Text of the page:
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Iron Man: Armored Adventures doesn’t quite get Tony Stark

'Iron Man: Armored Adventures' Season 2 Vol. 1 is out on DVD now. Jumping into the series, I enjoyed it, but didn't quite understand some character choices.

I’m still on a bit of an Avengers kick and with Earth’s Mightiest Heroes coming to a close, I’ve been looking for other Marvel shows to check out. So, when I got the newly released Iron Man: Armored Adventures Season 2 Vol. 1 DVD to review, I was interested in seeing another versions of Tony Stark on TV. Unfortunately, it doesn’t quite hold up as well as I had hoped.

I hadn’t watched anything from the first season of the show before putting in the DVD. So, except for my general knowledge of the Marvel universe and Iron Man, I went into this cold turkey. The series greatly differs from the traditional Iron Man origin, but the first episode drops us into the story pretty quick and I managed to figure out some things about the previous season off the bat. Iron Man: Armored Adventures is about teenage prodigy Tony Stark, who recently lost his dad in a plane crash. The crash also caused Tony’s heart injury that leads him to become Iron Man, fighting bad guys in secret while also still being a “normal” teenager. His friend Gene (soon to be Iron Man baddie the Mandarin) apparently betrayed him in the first season’s finale, but Gene had admitted that Tony’s father might still be alive. Since the finale, Tony has been looking for his dad throughout Asia while his friends Pepper and Rhodey (as War Machine) have been holding down the fort in New York. So now that we’re all caught up …

What appealed to me about the show overall is how Tony has to deal with multiple antagonists at a time who each have their own motives. There is always the looming danger of Stark Industries president Obadiah Stane, who quite obviously caused the plane accident and is pretty set on taking out Tony one way or another before he turns 18 next year and gains control over the company. There’s also a new threat in a mysterious benefactor to the villains Mr. Fix and Whiplash. On top of that, a 20-something Justin Hammer is trying to take over Stark Industries, which makes him an antagonist for both Stane and Tony. All in all, there’s some interesting stuff going on in these power struggles. And in the middle of the DVD episodes was also a rather bold story choice with the villain Ghost learning Tony’s identity and promising to blackmail him when he turns 18 and has control of the company … so Ghost has control of the company. That episode also showed the start of this canon’s version of the Armor Wars saga.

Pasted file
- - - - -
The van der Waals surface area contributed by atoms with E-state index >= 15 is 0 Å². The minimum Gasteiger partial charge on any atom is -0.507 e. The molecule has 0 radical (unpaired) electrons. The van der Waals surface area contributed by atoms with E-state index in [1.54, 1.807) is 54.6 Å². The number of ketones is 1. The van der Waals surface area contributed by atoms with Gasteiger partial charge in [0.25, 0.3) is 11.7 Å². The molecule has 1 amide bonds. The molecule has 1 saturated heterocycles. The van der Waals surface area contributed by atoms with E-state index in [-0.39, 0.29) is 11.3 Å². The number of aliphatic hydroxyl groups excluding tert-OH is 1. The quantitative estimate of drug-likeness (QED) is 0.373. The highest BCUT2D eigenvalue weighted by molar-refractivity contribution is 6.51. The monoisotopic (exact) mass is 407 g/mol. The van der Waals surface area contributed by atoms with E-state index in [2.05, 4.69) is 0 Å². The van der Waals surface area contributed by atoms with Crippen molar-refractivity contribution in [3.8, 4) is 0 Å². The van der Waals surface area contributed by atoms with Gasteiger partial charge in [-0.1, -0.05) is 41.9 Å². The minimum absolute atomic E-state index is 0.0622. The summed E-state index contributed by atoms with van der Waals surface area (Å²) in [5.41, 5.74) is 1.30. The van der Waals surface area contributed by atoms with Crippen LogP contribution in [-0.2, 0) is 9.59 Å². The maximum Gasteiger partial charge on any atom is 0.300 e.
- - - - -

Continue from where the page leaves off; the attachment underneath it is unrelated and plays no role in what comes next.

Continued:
Of all the character portrayals in this series, I enjoyed Rhodey’s the most. He’s still the feet-on-the-ground reasonable best friend, but they give him a lot to do and he fights alongside Tony as War Hammer more often than not. He also pulls off some good quips, and the chemistry between the trio is enjoyable to watch. I also liked how they tried to represent Tony from within the suit and that Tony had the forward thinking to install voice masking software so Iron Man sounds like an adult.

The problem with the show really comes with Tony himself. I know exactly why they chose to age down the main characters — because there’s this common misconception that kids need to see kids in their cartoons in order to relate to them and buy things. Telling those “what if” or prequel stories aren’t necessarily doomed to be poor, but you have to get the characters right. They have to seem like the same characters, just a little less rough around the edges. I watched Iron Man: Armored Adventures and couldn’t see Tony Stark in young Tony Stark.

Even if you take away the more “adult” things about the character like his goatee and his booze and even his gaggle of ladyfolk, you’d still have a snarky, cocky and almost insufferable guy. Armored Adventures‘ Tony is too good for his own good. We do get some quips from him, but it’s more on par with Peter Parker than Tony Stark. Actually, with the juggling of his school life and being a clean-nosed crime-fighter, this Tony does seem to have more in common with Spider-Man than anyone else. He’s not the worst character I’ve ever seen, but I could have certainly used more biting wit in his dialogue and a little more swagger in his step. Oh, and Pepper Potts is a flibbertigibbet in this show … not sure how I feel about that.

The CG animation is certainly going for a specific style in this and I didn’t mind it. The action scenes were strong and I did find myself invested in most of the stories, especially once Ghost comes along. I just wish they hadn’t played it so safe with Tony’s personality. As far as the DVD extras go, there was only a gallery of character art for Tony and Justin Hammer. For that reason, I wouldn’t suggest buying the DVD unless you already really like the episodes themselves. It might also be worth it to wait until the season ends, since the first season was originally released in two parts and later came in a full season set. That being said, I liked parts of the show and would suggest Marvel fans at least check it out. The show is rumored to end with this season, but you can still watch new episodes on Nicktoons until July 26th.

Photo Credit: Nicktoons

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